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    Missile Defense

Russian military leaders have expressed concern about US plans for a national missile defense system. Will defense technology be limited by possibilities for a strategic imbalance? Is this just SDI all over again?

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rshowalter - 09:14pm Jul 18, 2001 EST (#7175 of 7176) Delete Message
Robert Showalter

A lot of this thread has been devoted to explaining to gisterme , our Bush administration stand-in, that missile defense doesn't work -- as Friedman also points out

. A Memo From Osama by THOMAS L. FRIEDMAN

Much other time has been devoted to showing almarst , our Putin stand-in, that, though Russia may have reasons to distrust the US, and be angry at past US actions, the missile shield is not a serious threat to Russia -- it can't work well enough to be. I've spent a good deal of time, recently, on the space based lasar issue -- where there is no weapons potential at all - - something easy to see, once you start applying numbers to cases, especially because it is easy to immunize missiles from lasars with reflective coatings. In addition -- there are many basic mathematical difficulties with the controls -- even if the programming could be flawless, for reasons Russia should be able to evaluate very well, from basic references such as Knuth's The Art of Computer Programming , and a knowledge of the calculations involved.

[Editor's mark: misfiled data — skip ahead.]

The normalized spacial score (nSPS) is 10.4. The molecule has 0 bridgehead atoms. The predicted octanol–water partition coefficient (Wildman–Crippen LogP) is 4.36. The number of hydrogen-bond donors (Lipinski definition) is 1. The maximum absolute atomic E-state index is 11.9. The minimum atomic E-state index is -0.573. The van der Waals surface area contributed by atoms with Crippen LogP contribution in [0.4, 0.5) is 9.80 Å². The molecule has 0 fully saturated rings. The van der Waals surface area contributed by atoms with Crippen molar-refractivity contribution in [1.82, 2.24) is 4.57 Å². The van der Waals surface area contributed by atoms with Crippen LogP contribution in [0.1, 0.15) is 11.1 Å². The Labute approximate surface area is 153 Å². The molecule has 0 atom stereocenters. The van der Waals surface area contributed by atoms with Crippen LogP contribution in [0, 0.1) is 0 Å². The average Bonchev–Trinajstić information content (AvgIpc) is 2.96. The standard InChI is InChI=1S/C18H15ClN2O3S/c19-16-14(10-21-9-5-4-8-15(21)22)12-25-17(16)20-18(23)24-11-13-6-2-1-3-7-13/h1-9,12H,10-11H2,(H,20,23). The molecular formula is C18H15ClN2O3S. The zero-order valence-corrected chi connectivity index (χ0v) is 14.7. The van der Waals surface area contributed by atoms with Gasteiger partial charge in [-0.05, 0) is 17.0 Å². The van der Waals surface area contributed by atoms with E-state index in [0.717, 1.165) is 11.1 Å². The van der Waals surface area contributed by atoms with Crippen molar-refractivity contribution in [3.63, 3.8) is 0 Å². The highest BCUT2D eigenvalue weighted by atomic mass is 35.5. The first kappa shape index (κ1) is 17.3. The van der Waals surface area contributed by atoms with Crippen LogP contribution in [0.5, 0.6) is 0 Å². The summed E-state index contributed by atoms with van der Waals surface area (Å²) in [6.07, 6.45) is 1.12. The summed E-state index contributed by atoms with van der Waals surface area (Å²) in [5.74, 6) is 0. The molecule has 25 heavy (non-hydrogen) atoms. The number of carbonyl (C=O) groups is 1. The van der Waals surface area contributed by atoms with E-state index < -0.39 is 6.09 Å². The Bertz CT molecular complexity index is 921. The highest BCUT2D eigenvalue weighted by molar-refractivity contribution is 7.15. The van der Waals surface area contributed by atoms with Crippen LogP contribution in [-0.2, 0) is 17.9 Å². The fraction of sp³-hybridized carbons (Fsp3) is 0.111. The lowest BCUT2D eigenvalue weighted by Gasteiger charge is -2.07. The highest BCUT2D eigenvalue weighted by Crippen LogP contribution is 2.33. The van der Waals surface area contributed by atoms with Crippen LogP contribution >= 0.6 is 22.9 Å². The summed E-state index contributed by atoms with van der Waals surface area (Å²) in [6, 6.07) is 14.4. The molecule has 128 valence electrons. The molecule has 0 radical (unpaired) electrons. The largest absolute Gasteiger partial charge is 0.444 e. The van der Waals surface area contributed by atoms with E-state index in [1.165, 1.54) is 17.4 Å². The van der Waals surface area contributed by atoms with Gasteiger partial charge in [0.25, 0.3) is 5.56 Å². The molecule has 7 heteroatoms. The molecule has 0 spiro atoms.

The "threat" of "brilliant pebbles" -- raised again today, would be "less" - to stretch the word "less", in the sense that the brilliant pebbles program is technically impossible in more different ways than the lasar program is.

As the G-8 meetings begin, it seems to me that things are reasonably well set up, from all sides, from the perspective of someone hoping to move things toward peaceful accomodation for the real people involved.

Russia isn't "losing it's cool."

. Putin Says Russia Won't Join China in Countering U.S. Shield By MICHAEL WINES

And though the weakness of the US position is clear, the administration presses on, decentering the situation in a way that won't yield real missile defense, but which might perhaps, if the Senate plays a constructive role, get some realities established, and move circumstances toward real, sustainable peace.

Brilliant pebbles are not a credible threat - - Pentagon Revisits a Space Defense Plan By JAMES GLANZ

and the administration is negotiating in an awkward position . . . with the Democrats taking the positions that most normal people would call "conservative" -- while the Republicans advocate some very expensive bluffing. Democrats Are Warned on Missile Stance By JAMES DAO

Almarst has been very concerned with the notion that Russia and other nations would be helpless in the face of US power.

It isn't working out that way, and I think today's editorial, Triangular Diplomacy sets things out with some reasonable balance.

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